A coalition of human rights groups has submitted to Secretary of State Cyrus R. Vance the names of 7,500 Argentines allegedly missing or in prison, and State Department officials say he will present the list during his visit to Buenos Aires on Nov. 21.

The names were received Thursday by Vance's deputy coordinator for human rights, Mark L. Schneider. The list includes 3,000 names that the United States presented Argentine President Jorge Videla when he visited Washington in September.

According to the U.S. officials, the list was submitted on the express orders of President Carter, with a request for information on the whereabouts of the persons. U.S. and Argentine embassy spokesmen indicate that, while the status of a new Argentines has been determine since then, most of the 3,000 names remain unaccounted for.

The list of 7,500 names was collected by the Washington-based Argentine Commission on Human Rights and was signed by representatives of the National Council of Churches. Americans for Democratic Action, the ecumenical church-sponsored Washington Office on Latin America and the Council on Hemispheric Affairs.

The umbrella right groups - called the Coalition of a New Foreign and Military Policy - also presented the list to the Inter-American Commission on Human Rights.

In the submit to Vance, the coalition declared that " the Argentine military government has begun to acknowledge the pressure of your initiatives as well as those of the Congress with regard to human rights by undertaking some cosmetic changes and by making some vague promises about an eventual return to electoral democracy . . .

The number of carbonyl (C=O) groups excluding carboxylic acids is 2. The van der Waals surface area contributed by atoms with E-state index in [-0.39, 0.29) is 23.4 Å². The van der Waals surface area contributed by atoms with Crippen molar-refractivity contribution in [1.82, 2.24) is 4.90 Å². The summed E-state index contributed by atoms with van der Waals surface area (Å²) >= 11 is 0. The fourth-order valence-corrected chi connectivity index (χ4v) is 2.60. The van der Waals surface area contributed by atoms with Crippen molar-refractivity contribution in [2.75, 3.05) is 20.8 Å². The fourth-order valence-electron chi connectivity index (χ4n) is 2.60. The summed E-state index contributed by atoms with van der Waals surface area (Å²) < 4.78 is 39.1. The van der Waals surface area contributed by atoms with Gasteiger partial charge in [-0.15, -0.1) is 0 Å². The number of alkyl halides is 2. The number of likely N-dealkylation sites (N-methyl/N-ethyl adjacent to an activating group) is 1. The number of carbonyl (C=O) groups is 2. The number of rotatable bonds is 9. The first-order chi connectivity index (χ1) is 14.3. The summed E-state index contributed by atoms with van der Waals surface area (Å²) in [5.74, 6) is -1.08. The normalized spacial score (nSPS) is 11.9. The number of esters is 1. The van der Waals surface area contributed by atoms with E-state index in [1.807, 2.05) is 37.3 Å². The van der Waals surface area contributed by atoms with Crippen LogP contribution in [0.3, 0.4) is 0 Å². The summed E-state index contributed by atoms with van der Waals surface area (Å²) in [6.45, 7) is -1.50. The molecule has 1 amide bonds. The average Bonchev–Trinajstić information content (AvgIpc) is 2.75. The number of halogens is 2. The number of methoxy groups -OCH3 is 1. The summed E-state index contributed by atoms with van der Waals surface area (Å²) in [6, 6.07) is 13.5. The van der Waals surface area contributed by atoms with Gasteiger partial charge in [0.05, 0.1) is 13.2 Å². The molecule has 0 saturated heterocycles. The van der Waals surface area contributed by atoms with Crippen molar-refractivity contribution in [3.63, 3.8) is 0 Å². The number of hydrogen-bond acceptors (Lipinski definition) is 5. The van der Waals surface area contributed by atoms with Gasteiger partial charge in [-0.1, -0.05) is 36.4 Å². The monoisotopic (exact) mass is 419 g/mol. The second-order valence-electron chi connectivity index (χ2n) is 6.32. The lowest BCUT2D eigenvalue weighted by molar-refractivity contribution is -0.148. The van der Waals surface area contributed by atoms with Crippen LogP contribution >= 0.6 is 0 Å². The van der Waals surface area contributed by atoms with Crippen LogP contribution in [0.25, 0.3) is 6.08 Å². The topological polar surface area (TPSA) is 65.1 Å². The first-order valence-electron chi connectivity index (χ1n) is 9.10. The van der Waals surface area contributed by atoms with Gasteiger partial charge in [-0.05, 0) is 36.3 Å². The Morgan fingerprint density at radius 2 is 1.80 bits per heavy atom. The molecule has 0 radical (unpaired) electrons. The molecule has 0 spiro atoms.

"We fear that these promises are for the most part a public relations efforts designed to confused world public opinion and to cover up continuing repression."

With Vance's 24-hour visit to Argentina only eight days away, the State Department has not yet specified what other countries he will visit.

Originally, he was to have visited Brazil in the company of President Carter, who was also to have stopped in Venezuela as part of a worldwide tour that has now been postponed.

Announcement of Vance's itinerary is expected on Monday or Tuesday. He is likely to visit Brazil and perhaps Venezuela, according to department officials.

The President's interest in Venezuela and Brazil is said to include energy and nuclear issues. Venezuela is a major oil producer and Brazil is buying West German nuclear technology that Carter is seeking to restricted.

In the case of Argentina, the main bilateral issue is human rights. The United States restricted military aid to Argentina because of alleged rights violations, and in response Videla's government rejected all aid.

The Argentine military seized power in March, 1976, in the midst of mounting guerrilla warfare between extremists of left and right. Although the leftist assaults against the government virtually have ended following a military crackdown, rights groups such as those submitting the list to Vance [Word ILLEGIBLE] that government repression of cicil liberties persists.

On Friday, the government acknowledged - after International publicity - the seizure of Associated Press reporter Oscar Serrat without charge for 18 hours. Serrat, an Argentine national, said he was handcuffed and interrogated at what he took to be a military installation.

The U.S. embassy pressed for information on Serrat arrest after the Argentine government at first contended that he was not under detention.